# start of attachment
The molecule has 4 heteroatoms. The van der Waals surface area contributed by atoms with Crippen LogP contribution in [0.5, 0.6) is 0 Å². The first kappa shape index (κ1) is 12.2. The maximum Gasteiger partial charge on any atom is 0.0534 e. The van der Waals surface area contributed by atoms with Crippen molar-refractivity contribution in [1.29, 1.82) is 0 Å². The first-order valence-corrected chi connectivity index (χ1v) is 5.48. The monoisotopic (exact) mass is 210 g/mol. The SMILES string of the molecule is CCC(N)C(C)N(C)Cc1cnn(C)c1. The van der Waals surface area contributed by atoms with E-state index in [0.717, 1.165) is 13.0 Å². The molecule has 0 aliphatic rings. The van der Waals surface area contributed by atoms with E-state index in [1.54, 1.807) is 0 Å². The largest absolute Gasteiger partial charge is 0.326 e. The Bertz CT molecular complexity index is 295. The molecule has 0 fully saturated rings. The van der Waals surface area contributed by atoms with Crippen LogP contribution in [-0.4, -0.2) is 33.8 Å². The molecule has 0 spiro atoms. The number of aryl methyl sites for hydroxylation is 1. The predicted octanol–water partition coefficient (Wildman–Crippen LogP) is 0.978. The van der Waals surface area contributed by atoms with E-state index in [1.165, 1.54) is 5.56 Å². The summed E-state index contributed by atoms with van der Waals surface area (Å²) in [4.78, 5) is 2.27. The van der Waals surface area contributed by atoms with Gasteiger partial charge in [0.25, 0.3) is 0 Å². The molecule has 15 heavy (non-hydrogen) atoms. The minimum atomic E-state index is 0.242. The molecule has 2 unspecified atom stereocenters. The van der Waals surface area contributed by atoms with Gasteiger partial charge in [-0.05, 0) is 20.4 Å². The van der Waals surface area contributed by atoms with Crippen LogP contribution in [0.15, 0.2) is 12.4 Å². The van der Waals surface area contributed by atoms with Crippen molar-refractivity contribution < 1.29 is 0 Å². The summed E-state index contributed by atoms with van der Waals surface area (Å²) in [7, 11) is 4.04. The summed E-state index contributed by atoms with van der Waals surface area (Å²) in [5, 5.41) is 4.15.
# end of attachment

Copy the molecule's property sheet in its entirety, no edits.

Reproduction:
The molecule has 4 heteroatoms. The van der Waals surface area contributed by atoms with Crippen LogP contribution in [0.5, 0.6) is 0 Å². The first kappa shape index (κ1) is 12.2. The maximum Gasteiger partial charge on any atom is 0.0534 e. The van der Waals surface area contributed by atoms with Crippen molar-refractivity contribution in [1.29, 1.82) is 0 Å². The first-order valence-corrected chi connectivity index (χ1v) is 5.48. The monoisotopic (exact) mass is 210 g/mol. The SMILES string of the molecule is CCC(N)C(C)N(C)Cc1cnn(C)c1. The van der Waals surface area contributed by atoms with E-state index in [0.717, 1.165) is 13.0 Å². The molecule has 0 aliphatic rings. The van der Waals surface area contributed by atoms with E-state index in [1.54, 1.807) is 0 Å². The largest absolute Gasteiger partial charge is 0.326 e. The Bertz CT molecular complexity index is 295. The molecule has 0 fully saturated rings. The van der Waals surface area contributed by atoms with Crippen LogP contribution in [-0.4, -0.2) is 33.8 Å². The molecule has 0 spiro atoms. The number of aryl methyl sites for hydroxylation is 1. The predicted octanol–water partition coefficient (Wildman–Crippen LogP) is 0.978. The van der Waals surface area contributed by atoms with E-state index in [1.165, 1.54) is 5.56 Å². The summed E-state index contributed by atoms with van der Waals surface area (Å²) in [4.78, 5) is 2.27. The van der Waals surface area contributed by atoms with Gasteiger partial charge in [0.25, 0.3) is 0 Å². The molecule has 15 heavy (non-hydrogen) atoms. The minimum atomic E-state index is 0.242. The molecule has 2 unspecified atom stereocenters. The van der Waals surface area contributed by atoms with Gasteiger partial charge in [-0.05, 0) is 20.4 Å². The van der Waals surface area contributed by atoms with Crippen LogP contribution in [0.15, 0.2) is 12.4 Å². The van der Waals surface area contributed by atoms with Crippen molar-refractivity contribution < 1.29 is 0 Å². The summed E-state index contributed by atoms with van der Waals surface area (Å²) in [7, 11) is 4.04. The summed E-state index contributed by atoms with van der Waals surface area (Å²) in [5, 5.41) is 4.15.